// . //  Insights //  Sustainability Risk Under Solvency II

How can insurers integrate Sustainability Risk into their quantitative risk management under Solvency II?

Since the Paris agreement of 2015, climate change has received increased focus from the public as well as legislative and regulatory bodies. Corresponding actions and initiatives of European institutions towards a greening of the financial industry have also led the supervisory authorities to put increased attention on climate-change related risks for the financial sector.

In recent publications, regulatory bodies have left little doubt that they expect the insurance industry to actively address all material risks related to climate change within Pillar II requirements (ORSA) - this does not only include physical risk stemming from changing climate itself, but also changes in investment conditions due to the transition towards a low-carbon economy (transition risk). This raises the question, how these transition risks can be quantified within Solvency II risk capital calculations.

In this publication, we present a practical approach for insurers for addressing and quantifying climate change related asset risks within an ORSA setting. The essential ingredient is a forward-looking valuation approach, which effectively translates climate policy scenarios into tangible impacts on the asset base. A particular focus of the presented approach lies on effective implementation into existing processes, using readily available data sources for both scenario construction and risk quantification.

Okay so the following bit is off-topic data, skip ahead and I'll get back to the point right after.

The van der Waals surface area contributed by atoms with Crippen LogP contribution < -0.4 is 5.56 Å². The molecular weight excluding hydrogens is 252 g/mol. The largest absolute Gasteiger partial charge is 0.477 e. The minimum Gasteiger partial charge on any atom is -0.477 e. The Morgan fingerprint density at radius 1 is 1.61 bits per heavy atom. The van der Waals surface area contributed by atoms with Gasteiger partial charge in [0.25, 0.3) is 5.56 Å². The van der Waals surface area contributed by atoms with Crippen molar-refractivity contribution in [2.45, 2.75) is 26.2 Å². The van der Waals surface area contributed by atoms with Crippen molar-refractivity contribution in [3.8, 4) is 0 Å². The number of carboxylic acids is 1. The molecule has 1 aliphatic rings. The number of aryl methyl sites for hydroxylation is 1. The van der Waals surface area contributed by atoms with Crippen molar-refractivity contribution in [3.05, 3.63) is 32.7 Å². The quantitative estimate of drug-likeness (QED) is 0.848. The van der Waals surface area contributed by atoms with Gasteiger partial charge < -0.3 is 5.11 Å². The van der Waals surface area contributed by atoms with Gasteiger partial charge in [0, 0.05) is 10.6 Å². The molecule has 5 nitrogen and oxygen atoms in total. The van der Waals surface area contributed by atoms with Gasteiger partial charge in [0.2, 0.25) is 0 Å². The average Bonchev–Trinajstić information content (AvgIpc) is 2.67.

The feasibility of this concept and the potential materiality of the transition risk on insurance companies’ capital requirements under Solvency II are demonstrated via a case study based on a generic European life insurer. Given a representative asset allocation, we study the impact of different climate policy scenarios on the Solvency II capital requirement and resulting coverage ratio. The case study shows that insurers can expect material, but not devastating exposure towards climate transition risk. We also show that this risk may be substantially mitigated by adopting an investment approach that is more aligned with climate protection targets by putting increased attention on Economic, Social and Governance criteria.

Case study results for the Solvency II ratio of a generic European life insurer under a weak and a stronger climate policy scenario.

The quantitative assessment of sustainability risks will play an increasingly significant role in the further development of the Solvency II regulatory requirements and wider industry-wide climate risk exposure assessments. Insurers should be ready to meet these requirements – with regard to both their individual risk exposure, as well as process-wise integration.